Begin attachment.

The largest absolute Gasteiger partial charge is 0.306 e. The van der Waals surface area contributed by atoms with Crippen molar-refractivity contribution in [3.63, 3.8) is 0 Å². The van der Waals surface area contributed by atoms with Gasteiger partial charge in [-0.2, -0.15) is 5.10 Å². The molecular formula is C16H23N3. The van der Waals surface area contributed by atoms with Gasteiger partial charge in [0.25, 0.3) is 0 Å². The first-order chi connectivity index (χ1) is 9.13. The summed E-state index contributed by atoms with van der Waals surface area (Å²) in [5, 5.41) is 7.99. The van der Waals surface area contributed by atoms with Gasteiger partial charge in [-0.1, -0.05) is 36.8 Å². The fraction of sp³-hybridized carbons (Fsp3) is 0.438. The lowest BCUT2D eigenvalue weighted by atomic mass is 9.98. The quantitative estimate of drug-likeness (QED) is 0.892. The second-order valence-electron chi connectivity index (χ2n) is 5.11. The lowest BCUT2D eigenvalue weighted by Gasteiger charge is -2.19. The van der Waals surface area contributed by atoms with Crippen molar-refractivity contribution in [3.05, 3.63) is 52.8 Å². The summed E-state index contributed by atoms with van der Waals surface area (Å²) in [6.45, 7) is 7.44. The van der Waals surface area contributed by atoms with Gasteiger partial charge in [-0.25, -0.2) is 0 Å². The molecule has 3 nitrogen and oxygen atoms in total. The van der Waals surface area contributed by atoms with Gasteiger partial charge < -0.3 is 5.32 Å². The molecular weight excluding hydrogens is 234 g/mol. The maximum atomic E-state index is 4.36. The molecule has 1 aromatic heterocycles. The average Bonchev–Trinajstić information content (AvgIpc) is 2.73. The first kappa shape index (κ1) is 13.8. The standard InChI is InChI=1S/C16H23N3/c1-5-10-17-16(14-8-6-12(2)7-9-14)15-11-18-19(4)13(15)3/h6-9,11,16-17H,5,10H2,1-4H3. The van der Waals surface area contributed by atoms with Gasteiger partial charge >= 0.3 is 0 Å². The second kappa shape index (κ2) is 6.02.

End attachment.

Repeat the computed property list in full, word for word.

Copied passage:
The largest absolute Gasteiger partial charge is 0.306 e. The van der Waals surface area contributed by atoms with Crippen molar-refractivity contribution in [3.63, 3.8) is 0 Å². The van der Waals surface area contributed by atoms with Gasteiger partial charge in [-0.2, -0.15) is 5.10 Å². The molecular formula is C16H23N3. The van der Waals surface area contributed by atoms with Gasteiger partial charge in [0.25, 0.3) is 0 Å². The first-order chi connectivity index (χ1) is 9.13. The summed E-state index contributed by atoms with van der Waals surface area (Å²) in [5, 5.41) is 7.99. The van der Waals surface area contributed by atoms with Gasteiger partial charge in [-0.1, -0.05) is 36.8 Å². The fraction of sp³-hybridized carbons (Fsp3) is 0.438. The lowest BCUT2D eigenvalue weighted by atomic mass is 9.98. The quantitative estimate of drug-likeness (QED) is 0.892. The second-order valence-electron chi connectivity index (χ2n) is 5.11. The lowest BCUT2D eigenvalue weighted by Gasteiger charge is -2.19. The van der Waals surface area contributed by atoms with Crippen molar-refractivity contribution in [3.05, 3.63) is 52.8 Å². The summed E-state index contributed by atoms with van der Waals surface area (Å²) in [6.45, 7) is 7.44. The van der Waals surface area contributed by atoms with Gasteiger partial charge in [-0.25, -0.2) is 0 Å². The molecule has 3 nitrogen and oxygen atoms in total. The van der Waals surface area contributed by atoms with Gasteiger partial charge < -0.3 is 5.32 Å². The molecular weight excluding hydrogens is 234 g/mol. The maximum atomic E-state index is 4.36. The molecule has 1 aromatic heterocycles. The average Bonchev–Trinajstić information content (AvgIpc) is 2.73. The first kappa shape index (κ1) is 13.8. The standard InChI is InChI=1S/C16H23N3/c1-5-10-17-16(14-8-6-12(2)7-9-14)15-11-18-19(4)13(15)3/h6-9,11,16-17H,5,10H2,1-4H3. The van der Waals surface area contributed by atoms with Gasteiger partial charge >= 0.3 is 0 Å². The second kappa shape index (κ2) is 6.02.